Nuggets of Wisdom

Monday, October 29, 2012

I Voted Early

This afternoon, my folks and I went over to the polls. This week in Florida we have early voting, and as they say, the early bird gets the worm. (Or in this case, the election!) The line was a bit long, but I can only imagine it will be much longer on Election Day. So the earlier we vote the better.

You all should know by now whose name I marked on the ballot for president: good ol’ governor of New Mexico himself Gary Johnson. Sure, he doesn’t stand a chance of winning, but at least I can sleep soundly tonight with a clean conscience knowing I voted for someone I believe in.

Next on the ballot was the senator. The Republican candidate was Connie Mack, who voted in favor of the NDAA 2012 and its indefinite detention provision. No way in hell was I voting for a man who gladly voted away our civil rights. Instead, I voted for Independent candidate Chris Borgia. His website concisely listed his policies—most of which I supported: auditing the Fed, rolling back the EPA and DOE, opposing SOPA, PIPA, and the NDAA. He's pretty much a younger, hipper Ron Paul. So he had my vote.

Picking the representative put me between a rock and a hard place. I had no desire to vote for Tom Rooney (who also voted for the NDAA) or William Bronson. The only third party candidate, who was a write-in candidate, was Tom Baumann of the Socialist Workers Party—in other words, not an option. I was considering not voting for the representative, but then I realized that doing so would probably allow a victory for Rooney. So I did what I had to do: I held my nose and pulled the lever for Bronson. I wasn’t proud voting Democrat, but if it meant getting rid of a civil rights-neglecting know nothing, so be it.

The other candidates were for local and state positions. Unfortunately, it was all Democrats and Republicans. With no third party options, I resorted to something that I despise: voting party line. I voted would have raised taxes in a heartbeat once elected, it was the only safe option.

Next up were Justices of the Supreme Court and of the District Court of Appeal. I knew nothing about any of them, so I did not vote. If you’re uninformed, you shouldn’t vote. (In fact, if you’re grossly uninformed, you should be prevented at gunpoint from voting.) All I knew was that the three justices up for re-election were being targeted by Republicans down here for being “activist judges.” Of course, the term often applies to judges who vote against the Republican party line (Like “keeping dem gays from marrying” or “getting Jesus back in dem schools.”).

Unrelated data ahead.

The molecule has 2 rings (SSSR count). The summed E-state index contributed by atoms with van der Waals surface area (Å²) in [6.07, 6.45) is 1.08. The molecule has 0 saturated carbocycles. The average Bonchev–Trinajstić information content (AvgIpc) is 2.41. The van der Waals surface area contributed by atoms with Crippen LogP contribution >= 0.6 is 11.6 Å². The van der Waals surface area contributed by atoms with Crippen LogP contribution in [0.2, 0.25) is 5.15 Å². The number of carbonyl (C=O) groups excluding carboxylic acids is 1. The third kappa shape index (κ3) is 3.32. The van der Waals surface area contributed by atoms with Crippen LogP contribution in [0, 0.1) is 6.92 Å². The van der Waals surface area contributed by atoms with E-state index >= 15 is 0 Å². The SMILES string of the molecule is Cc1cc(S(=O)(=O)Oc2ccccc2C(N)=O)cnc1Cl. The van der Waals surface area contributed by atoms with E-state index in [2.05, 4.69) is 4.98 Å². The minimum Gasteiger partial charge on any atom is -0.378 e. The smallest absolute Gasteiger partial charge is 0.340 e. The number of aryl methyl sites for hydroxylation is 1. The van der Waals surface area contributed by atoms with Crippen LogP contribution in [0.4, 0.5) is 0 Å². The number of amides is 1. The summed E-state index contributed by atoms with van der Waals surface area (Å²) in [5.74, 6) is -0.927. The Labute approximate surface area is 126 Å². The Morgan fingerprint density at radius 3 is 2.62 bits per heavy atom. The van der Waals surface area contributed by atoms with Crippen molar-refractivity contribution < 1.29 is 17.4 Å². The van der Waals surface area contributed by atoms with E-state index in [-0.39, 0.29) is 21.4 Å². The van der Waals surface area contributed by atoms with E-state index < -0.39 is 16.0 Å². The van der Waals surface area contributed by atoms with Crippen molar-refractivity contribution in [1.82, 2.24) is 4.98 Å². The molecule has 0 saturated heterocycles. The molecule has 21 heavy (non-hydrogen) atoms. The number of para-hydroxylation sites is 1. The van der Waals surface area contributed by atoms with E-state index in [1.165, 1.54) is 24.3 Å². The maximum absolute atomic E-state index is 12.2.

Finally were the Constitutional amendments, of which I only voted for one, which ironically was Amendment One—which prevents Obamacare from taking effect down here in Florida. The other amendments I voted against because I felt they would be better off as legislation rather than amendments. Fixing a bad piece of legislation is easy, but once an amendment is passed, it’s pretty much set in stone, and removing or fixing it is a massive pain.

There were two amendments that caught my attention. First was Amendment Six, which prevented public funding of abortions. It sounds good, but the problem is that public funding of abortions is already illegal down here in Florida, and all this amendment would do is add more federal red tape. I hate abortions, but I hate needless government bureaucracy even more. So I voted no.

Another one was Amendment Eight, which is for religious freedom. Of course, by “religious freedom,” they really mean the freedom for religious schools to receive state funding, which isn’t so much religious freedom as it is a violation of church/state separation. So if you think about it, it’s more “anti-religious freedom”—for both the taxpayers and the schools. (After all, what the state funds, it regulates, and the last thing we need is government regulating religion.) Again, I voted no.

Those are my thoughts on the Florida elections. If your state has early voting, go out and vote now. The earlier, the better. And be sure to vote for the candidates and legislation that you believe in.